Hot Topic for the Collision Industry… Hybrid Technology The Collision Industry is facing challenges unforeseen just five to ten years ago. Hybrid technology is just one example. These vehicles present a entirely new set of safety, productivity and profitability issues for collision shops.
Hybrid technology helps reduce emissions and oil dependency. The United States imports nearly 60% of its oil needs, and hybrid cars, trucks and SUVs can consume up to 50% less fuel than other vehicles. Several manufacturers have developed hybrid vehicles with more on the way. Hybrids incorporate high-voltage batteries, electric motors and traditional internal combustion engines. The battery is recharged onboard via a regenerative braking system.
Hybrid Repair Challenges
Hybrids are different, but two traits they share with ordinary vehicles is that they WILL be involved in collisions and they WILL need repairs. And hybrids require special procedures that MUST be followed – without exception. Here are a few major concerns:
Sensors and computers – Hybrids incorporate more electronic systems than other vehicles. These systems require special knowledge, and care must be taken not to damage them.
High voltage batteries – Special procedures are required by technicians. The auxiliary batteries generate enough sufficient amperage and voltage to cause severe injury or death. And even when people are not injured, it is easy to cause expensive damage to the vehicle if procedures are not precisely followed. Once air bags deploy, the high voltage system will be disabled until repaired.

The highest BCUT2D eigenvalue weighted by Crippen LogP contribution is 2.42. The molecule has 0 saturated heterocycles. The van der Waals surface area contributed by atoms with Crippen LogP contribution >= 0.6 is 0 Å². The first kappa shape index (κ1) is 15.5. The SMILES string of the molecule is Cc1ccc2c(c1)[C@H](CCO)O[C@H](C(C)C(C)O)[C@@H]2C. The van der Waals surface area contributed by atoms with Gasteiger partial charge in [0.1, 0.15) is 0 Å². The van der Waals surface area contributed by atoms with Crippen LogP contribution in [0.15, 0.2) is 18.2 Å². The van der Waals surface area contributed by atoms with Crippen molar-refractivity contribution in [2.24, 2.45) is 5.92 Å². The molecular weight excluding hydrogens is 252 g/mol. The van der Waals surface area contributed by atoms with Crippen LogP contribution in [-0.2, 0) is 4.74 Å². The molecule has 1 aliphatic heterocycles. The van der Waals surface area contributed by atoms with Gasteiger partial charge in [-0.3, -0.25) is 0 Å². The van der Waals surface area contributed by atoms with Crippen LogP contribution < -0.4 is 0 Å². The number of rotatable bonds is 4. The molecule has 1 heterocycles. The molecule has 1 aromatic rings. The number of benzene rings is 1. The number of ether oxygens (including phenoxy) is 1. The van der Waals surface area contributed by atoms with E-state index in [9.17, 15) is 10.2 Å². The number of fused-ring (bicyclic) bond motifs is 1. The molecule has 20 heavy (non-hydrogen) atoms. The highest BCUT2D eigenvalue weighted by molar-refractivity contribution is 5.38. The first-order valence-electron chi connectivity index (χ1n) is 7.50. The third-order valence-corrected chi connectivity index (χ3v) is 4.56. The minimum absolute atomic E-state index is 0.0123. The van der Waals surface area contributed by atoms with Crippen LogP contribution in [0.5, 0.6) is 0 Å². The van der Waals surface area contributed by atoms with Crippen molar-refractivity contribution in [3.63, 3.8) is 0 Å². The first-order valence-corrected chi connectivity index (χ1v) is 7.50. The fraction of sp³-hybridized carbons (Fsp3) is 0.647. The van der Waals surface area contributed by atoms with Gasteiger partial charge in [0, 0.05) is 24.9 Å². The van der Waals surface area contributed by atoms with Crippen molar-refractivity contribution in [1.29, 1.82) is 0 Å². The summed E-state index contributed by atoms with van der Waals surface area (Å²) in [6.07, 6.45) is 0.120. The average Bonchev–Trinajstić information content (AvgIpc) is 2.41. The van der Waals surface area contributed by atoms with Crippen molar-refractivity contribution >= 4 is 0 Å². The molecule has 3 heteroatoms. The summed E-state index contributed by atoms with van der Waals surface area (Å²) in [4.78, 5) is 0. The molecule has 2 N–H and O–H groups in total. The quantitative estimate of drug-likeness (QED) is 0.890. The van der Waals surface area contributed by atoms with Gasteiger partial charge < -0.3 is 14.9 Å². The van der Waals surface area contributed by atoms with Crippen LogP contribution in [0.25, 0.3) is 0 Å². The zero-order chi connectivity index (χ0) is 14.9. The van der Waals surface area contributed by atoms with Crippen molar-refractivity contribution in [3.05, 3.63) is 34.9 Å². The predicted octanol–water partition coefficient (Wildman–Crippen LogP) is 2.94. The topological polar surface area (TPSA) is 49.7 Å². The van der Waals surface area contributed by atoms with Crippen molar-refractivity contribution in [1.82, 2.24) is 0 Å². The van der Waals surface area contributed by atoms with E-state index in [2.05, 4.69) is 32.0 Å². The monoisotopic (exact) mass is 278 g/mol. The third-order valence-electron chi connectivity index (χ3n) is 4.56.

High voltage batteries – Because the auxiliary batteries keep them selves in a state of constant charge, the vehicle must be properly disabled with the ignition key and service plug removed. The service plug should be placed in the technicians’ pocket, so that it cannot accidentally be replaced. Technicians must protect themselves by wearing special electrical lineman’s gloves, goggles and safety shoes.
High voltage cable – Technicians must be extremely cautious when working on and around the bright orange high voltage cable. Any damage to the cable can present a hazard.
Refinishing hybrids – Manufacturers recommend that curing temperatures in paint booths be kept below 150 degrees to prevent damage to the hybrid batteries. Hybrid batteries are very costly, and shops cannot afford to replace them and maintain profitability.
Crash procedures – Hybrid manufacturers and industry professionals have published safety and extrication procedures, training classes and manuals for use by police, fire departments, emergency medical teams and towing companies when responding to a hybrid collision.
In 2004 hybrid sales averaged 5 to 10 thousand units per month and have increased to well above 15,000 units per month in 2007. Before beginning repairs on hybrid vehicles, it is ESSENTIAL that technicians have access to factory-correct information and training in order to avoid liability, injuries and unnecessary damage to the vehicle. With the increasing popularity of hybrids, it is very likely they will begin appearing in shops with greater frequency.